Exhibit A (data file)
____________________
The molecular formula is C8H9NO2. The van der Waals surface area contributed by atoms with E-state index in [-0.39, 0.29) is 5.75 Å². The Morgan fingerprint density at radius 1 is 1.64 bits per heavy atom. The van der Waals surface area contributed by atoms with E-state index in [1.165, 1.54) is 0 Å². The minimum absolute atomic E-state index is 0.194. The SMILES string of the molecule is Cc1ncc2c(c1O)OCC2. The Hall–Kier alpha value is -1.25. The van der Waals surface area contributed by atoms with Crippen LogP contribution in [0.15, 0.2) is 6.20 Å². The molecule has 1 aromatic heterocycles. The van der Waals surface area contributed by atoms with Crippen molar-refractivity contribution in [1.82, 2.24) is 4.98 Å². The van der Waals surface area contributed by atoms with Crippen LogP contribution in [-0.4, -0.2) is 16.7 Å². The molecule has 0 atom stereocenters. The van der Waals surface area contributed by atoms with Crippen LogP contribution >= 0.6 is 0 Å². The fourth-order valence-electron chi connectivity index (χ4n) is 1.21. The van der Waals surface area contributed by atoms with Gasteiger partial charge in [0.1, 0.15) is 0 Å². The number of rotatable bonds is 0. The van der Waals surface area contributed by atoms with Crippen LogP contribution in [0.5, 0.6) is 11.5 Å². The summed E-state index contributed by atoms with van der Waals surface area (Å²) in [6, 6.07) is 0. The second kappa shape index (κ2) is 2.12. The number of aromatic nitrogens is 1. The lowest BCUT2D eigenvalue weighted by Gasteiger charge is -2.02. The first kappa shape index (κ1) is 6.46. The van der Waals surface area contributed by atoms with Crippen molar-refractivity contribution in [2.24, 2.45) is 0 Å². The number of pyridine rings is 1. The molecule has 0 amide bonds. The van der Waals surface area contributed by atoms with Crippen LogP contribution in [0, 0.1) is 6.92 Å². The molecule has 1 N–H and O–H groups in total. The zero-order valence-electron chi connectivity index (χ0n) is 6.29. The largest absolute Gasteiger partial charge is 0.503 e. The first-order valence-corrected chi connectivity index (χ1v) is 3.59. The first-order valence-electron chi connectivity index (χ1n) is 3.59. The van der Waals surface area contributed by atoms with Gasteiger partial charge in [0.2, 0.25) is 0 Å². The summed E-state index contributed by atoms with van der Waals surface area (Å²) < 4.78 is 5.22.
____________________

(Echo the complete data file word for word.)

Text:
The molecular formula is C8H9NO2. The van der Waals surface area contributed by atoms with E-state index in [-0.39, 0.29) is 5.75 Å². The Morgan fingerprint density at radius 1 is 1.64 bits per heavy atom. The van der Waals surface area contributed by atoms with E-state index in [1.165, 1.54) is 0 Å². The minimum absolute atomic E-state index is 0.194. The SMILES string of the molecule is Cc1ncc2c(c1O)OCC2. The Hall–Kier alpha value is -1.25. The van der Waals surface area contributed by atoms with Crippen LogP contribution in [0.15, 0.2) is 6.20 Å². The molecule has 1 aromatic heterocycles. The van der Waals surface area contributed by atoms with Crippen molar-refractivity contribution in [1.82, 2.24) is 4.98 Å². The van der Waals surface area contributed by atoms with Crippen LogP contribution in [-0.4, -0.2) is 16.7 Å². The molecule has 0 atom stereocenters. The van der Waals surface area contributed by atoms with Crippen LogP contribution >= 0.6 is 0 Å². The fourth-order valence-electron chi connectivity index (χ4n) is 1.21. The van der Waals surface area contributed by atoms with Gasteiger partial charge in [0.1, 0.15) is 0 Å². The number of rotatable bonds is 0. The van der Waals surface area contributed by atoms with Crippen LogP contribution in [0.5, 0.6) is 11.5 Å². The summed E-state index contributed by atoms with van der Waals surface area (Å²) in [6, 6.07) is 0. The second kappa shape index (κ2) is 2.12. The number of aromatic nitrogens is 1. The lowest BCUT2D eigenvalue weighted by Gasteiger charge is -2.02. The first kappa shape index (κ1) is 6.46. The van der Waals surface area contributed by atoms with Crippen molar-refractivity contribution in [2.24, 2.45) is 0 Å². The number of pyridine rings is 1. The molecule has 0 amide bonds. The van der Waals surface area contributed by atoms with Crippen LogP contribution in [0, 0.1) is 6.92 Å². The molecule has 1 N–H and O–H groups in total. The zero-order valence-electron chi connectivity index (χ0n) is 6.29. The largest absolute Gasteiger partial charge is 0.503 e. The first-order valence-corrected chi connectivity index (χ1v) is 3.59. The first-order valence-electron chi connectivity index (χ1n) is 3.59. The van der Waals surface area contributed by atoms with Gasteiger partial charge in [0.2, 0.25) is 0 Å². The summed E-state index contributed by atoms with van der Waals surface area (Å²) < 4.78 is 5.22.